Challenging the idea that we’re Indigenous is a deliberate strategy to reassure certain voters that there are people willing to stand in our parliament and advocate for the deliberate undermining of whatever gains have been made by the blood, sweat, tears and ink of generations. It’s to suggest to the electorate that removing small crumbs that fall from a loaf of bread — a loaf of bread baked in a kitchen that’s been systematically removed from our control — is a heroic, just and fair thing to do.

I’ll end with this footnote. Are there things to talk about when it comes to the concept of Indigeneity in New Zealand? Absolutely!

How do we account for the other Indigenous peoples whose home islands are currently within the political borders of the Realm of New Zealand? How do we think about our obligations and relationships with Indigenous peoples of other countries when we move there for travel or to live? How can our thinking about Indigeneity and land enable us to think about the presence of Indigenous Banaban people who are present in our whenua via the phosphate industry that removed whenua from their islands and spread it all over New Zealand farms and sites of agriculture? How do we think about claiming “Māori” only exist in New Zealand, when there are also “Māori” people in the Cook Islands?

What grounds and opportunities are there for us to extend the solidarities we practise with Indigenous people from non-British and even non-European empires? How are our ideas about being Indigenous shaped by the borders of the New Zealand state to the extent that manawhenuatanga becomes sidelined when it suits — especially in urban centres?

What are the risks of some Māori people promoting a progress-based narrative about us being “ahead” of other Indigenous peoples in an imaginary competitive journey to decolonisation? How can we become proficient in diplomatic relationships when it comes to our engagements with other Indigenous peoples? What can we as Māori learn from other Indigenous peoples who’ve been thinking in significant ways about how anti-Blackness, homophobia and transphobia, and anti-Asian racism, need to be addressed within our own communities?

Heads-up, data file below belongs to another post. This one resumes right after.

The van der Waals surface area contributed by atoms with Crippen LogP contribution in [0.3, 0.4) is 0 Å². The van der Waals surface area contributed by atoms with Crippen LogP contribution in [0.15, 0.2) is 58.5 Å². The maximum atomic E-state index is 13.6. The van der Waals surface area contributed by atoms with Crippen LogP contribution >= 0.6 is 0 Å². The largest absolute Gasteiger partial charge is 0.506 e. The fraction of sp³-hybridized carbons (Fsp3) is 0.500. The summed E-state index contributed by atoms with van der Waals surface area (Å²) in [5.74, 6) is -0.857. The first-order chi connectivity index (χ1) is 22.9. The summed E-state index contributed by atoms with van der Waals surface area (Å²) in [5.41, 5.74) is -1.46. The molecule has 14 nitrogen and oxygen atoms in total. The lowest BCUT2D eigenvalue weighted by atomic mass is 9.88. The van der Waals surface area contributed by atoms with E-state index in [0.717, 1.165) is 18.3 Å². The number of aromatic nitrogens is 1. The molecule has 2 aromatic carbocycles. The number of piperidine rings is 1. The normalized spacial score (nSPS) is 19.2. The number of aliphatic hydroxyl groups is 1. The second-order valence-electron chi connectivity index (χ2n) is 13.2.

What possibilities are there for thinking about knowledge of global Indigenous peoples and issues within Māori-focused educational environments? To what extent can we imagine that global Indigenous networks and knowledge of UNDRIP could be an aspect of what people learn at New Zealand schools or universities? Just as English-language terms such as “Indigenous”, “Native”, “Aboriginal” and “Autochthonous” (yes, really, it’s a word!) change over time, how do we continue to refine and reconsider the ways we use terms like “iwi”, “taketake”, “tangata whenua”, and so on?

How do we ensure that all kinds of knowledge holders contribute to our shared conversation about Indigeneity — not just academics, or not just any other single group, but all of us, collaboratively, with our various angles and blinkers.

The list goes on. There are so many questions that keep me awake at night, and that so many Māori people around the motu and around the world are asking, along with many other Indigenous peoples. These are, for Indigenous people, interesting times. Far more interesting than questions that can be answered yes or no.

 

Alice Te Punga Somerville (Te Āti Awa, Taranaki) is a scholar, poet, irredentist and māmā who writes and teaches at the intersections of literary studies, Indigenous studies and Pacific studies. She is a professor in the Department of English Language & Literary Studies, and the Institute for Critical Indigenous Studies, at the University of British Columbia which is on gorgeous and unceded Musqueam territory. Her publications include Once Were Pacific: Māori Connections to Oceania (2012), 250 Ways To Start an Essay about Captain Cook (2021), and a book of poetry Always Italicise: how to write while colonised (2022) which won the Ockham 2023 award for poetry.